Monday, July 21, 2008

Public corporations disguised as private enterprise

The premise put to global citizens is that corporations are purely private entities serving private ends and that the Western economies operate on the principle of the ‘free market’ which is an ideology that supports the economic system of capitalism. ‘The market’ is sacred in a society that operates under such a paradigm, therefore government and citizens have been prohibited from intervening in the workings of it.

We are told, on the other hand, that the ‘public’ realms of our society consist of such things as ‘government’ and ‘democracy’. (Albeit I am concentrating on the very limited ‘public’ areas that get the major media focus today).

‘Government is put forward as an essential evil; as a bureaucracy that must function in order to acquire the taxes necessary to perform its various functions such as to regulate industry (only when it is absolutely essential), to build public roads and bridges and to provide crucial social infrastructure and services such as ‘defense’ and basic education services.

The other public realm I mention, ‘democracy’, has several critical elements, the most essential being IMHO ‘the active participation of the people, as citizens, in politics and civic life.” [1]

But what happens when these two critical ‘public’ realms – government and democracy - are taken over by a relative handful of ‘private’ corporations operating in the ‘free market’?

This is a big subject and again for the benefit of practicalities I limit this discussion to a tiny area of exploration.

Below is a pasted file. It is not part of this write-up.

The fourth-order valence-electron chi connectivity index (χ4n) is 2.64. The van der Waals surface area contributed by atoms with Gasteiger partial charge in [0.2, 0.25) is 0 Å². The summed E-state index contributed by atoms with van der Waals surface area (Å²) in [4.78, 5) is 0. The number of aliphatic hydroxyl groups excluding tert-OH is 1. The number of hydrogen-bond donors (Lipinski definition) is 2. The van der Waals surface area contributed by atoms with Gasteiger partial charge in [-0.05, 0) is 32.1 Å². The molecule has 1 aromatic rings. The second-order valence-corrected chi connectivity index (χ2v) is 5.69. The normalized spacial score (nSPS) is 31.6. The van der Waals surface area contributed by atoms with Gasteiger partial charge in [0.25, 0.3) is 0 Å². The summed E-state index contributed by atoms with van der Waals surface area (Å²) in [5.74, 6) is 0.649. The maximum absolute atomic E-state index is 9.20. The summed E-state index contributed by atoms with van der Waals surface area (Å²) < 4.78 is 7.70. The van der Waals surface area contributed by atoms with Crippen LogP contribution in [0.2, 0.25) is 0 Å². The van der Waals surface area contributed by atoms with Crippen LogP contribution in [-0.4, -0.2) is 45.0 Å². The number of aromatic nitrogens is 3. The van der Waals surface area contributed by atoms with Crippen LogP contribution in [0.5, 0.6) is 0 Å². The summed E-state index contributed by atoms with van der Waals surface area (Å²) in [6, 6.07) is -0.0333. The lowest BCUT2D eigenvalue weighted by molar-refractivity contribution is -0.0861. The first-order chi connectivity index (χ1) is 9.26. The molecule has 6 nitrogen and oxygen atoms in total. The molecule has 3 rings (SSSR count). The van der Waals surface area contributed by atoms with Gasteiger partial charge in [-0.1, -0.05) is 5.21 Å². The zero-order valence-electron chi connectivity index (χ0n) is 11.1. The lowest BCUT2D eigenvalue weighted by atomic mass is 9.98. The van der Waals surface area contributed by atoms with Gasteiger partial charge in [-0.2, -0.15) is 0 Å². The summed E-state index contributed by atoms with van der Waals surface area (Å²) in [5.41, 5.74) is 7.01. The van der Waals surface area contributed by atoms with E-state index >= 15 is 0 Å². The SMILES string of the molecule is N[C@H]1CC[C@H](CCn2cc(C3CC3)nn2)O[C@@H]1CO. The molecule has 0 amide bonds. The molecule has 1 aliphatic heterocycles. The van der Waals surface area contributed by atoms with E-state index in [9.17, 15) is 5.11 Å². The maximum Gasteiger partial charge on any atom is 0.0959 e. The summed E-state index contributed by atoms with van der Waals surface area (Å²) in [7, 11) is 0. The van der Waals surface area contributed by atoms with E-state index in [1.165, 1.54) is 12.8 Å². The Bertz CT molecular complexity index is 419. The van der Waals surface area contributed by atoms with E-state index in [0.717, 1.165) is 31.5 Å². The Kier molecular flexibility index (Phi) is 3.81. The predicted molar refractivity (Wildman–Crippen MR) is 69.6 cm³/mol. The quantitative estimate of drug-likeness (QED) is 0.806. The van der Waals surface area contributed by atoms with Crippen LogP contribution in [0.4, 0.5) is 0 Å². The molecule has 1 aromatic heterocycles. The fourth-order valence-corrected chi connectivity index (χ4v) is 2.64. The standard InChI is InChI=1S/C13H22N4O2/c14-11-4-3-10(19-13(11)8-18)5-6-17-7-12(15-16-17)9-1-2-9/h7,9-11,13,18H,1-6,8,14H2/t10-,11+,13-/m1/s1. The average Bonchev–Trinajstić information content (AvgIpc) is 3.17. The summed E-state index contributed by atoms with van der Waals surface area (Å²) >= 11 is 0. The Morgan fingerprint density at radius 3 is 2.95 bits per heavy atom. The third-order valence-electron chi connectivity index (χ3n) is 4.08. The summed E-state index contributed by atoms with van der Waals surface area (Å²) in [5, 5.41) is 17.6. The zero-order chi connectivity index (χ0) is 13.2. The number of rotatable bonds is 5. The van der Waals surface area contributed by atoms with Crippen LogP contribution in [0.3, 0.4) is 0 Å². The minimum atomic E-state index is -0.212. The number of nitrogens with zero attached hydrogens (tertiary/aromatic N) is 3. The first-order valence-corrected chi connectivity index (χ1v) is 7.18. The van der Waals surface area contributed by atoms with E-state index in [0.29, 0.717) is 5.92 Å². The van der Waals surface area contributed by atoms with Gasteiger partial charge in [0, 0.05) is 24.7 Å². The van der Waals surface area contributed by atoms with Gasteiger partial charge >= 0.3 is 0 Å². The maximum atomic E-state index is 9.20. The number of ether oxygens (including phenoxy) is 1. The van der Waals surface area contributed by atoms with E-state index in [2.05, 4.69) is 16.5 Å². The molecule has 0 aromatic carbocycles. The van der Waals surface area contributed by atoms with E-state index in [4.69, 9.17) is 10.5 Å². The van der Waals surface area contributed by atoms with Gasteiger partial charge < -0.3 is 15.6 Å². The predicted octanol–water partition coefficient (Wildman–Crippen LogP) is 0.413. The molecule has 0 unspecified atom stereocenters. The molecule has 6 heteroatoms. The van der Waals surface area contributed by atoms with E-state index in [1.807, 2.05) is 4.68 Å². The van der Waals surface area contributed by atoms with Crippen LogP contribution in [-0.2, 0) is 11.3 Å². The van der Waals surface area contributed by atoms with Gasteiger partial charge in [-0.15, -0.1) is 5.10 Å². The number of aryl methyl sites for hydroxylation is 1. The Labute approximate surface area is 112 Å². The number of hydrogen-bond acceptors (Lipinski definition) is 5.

How can Governments collect sufficient taxes, for example, to fund essential services and infrastructure? Large corporations now control the majority of the nation’s economic output [2] and can evade taxes very easily? “In 2002 half of the world's 500 billionaires and a third of the 27 million millionaires call[ed] the USA their home. They own controlling interests in most of the large corporations that dominate the economy.” [ 3] Today, the trans-national nature of big business mean that these organisations can engage in tactics such as ‘transfer pricing’ [4] “Transfer pricing is probably the single most important reason that so many major corporations pay little or no federal income tax.” [5]

How can the public asset of democracy work in a society where citizens can no longer participate in the mass media? In 2004 the major American broadcast networks - ABC, CBS, NBC, and Fox - owned fully or partially nearly 80 percent of the new series they aired. This created a ‘market’ environment where most of the independent media businesses were either swallowed up by one of the big media companies “or driven out of business altogether.” [6] The creation and dissemination of news follows a propaganda model according to Noam Chomsky in his book entitled ‘Manufacturing Consent’. Information is filtered in a way that serves the information to the needs of the powerful. [7]

In the last decade the emergence of the Internet has resulted in the only opportunity ordinary citizens have had to be published and thus sidetrack the filters imposed by ‘private’ media corporations. Fortunately, ‘net neutrality’ has reigned up till now. ‘Net neutrality’ “is the principle that you should be able to access whatever web content or services you choose, without any interference from your Internet service provider. However, no law or rule protects citizens facing obstacles to getting access to the information on the Internet.” [8] The Communications Opportunity, Promotion, and Enhancement Act of 2006 (COPE bill) “would make it impossible for those protections to be written into law or rule, making all of us vulnerable to big companies who would like to "own" the Internet and mine it for profit. Some companies like Verizon and Comcast have already announced plans to create a two-tiered Internet, where some websites and services would travel in the "fast lane" - for a fee, of course - and the rest would be relegated to a "slow lane."” [9]. This is likely to be the beginning of a host of changes aimed at limiting the free flow of information and discussion on the Internet.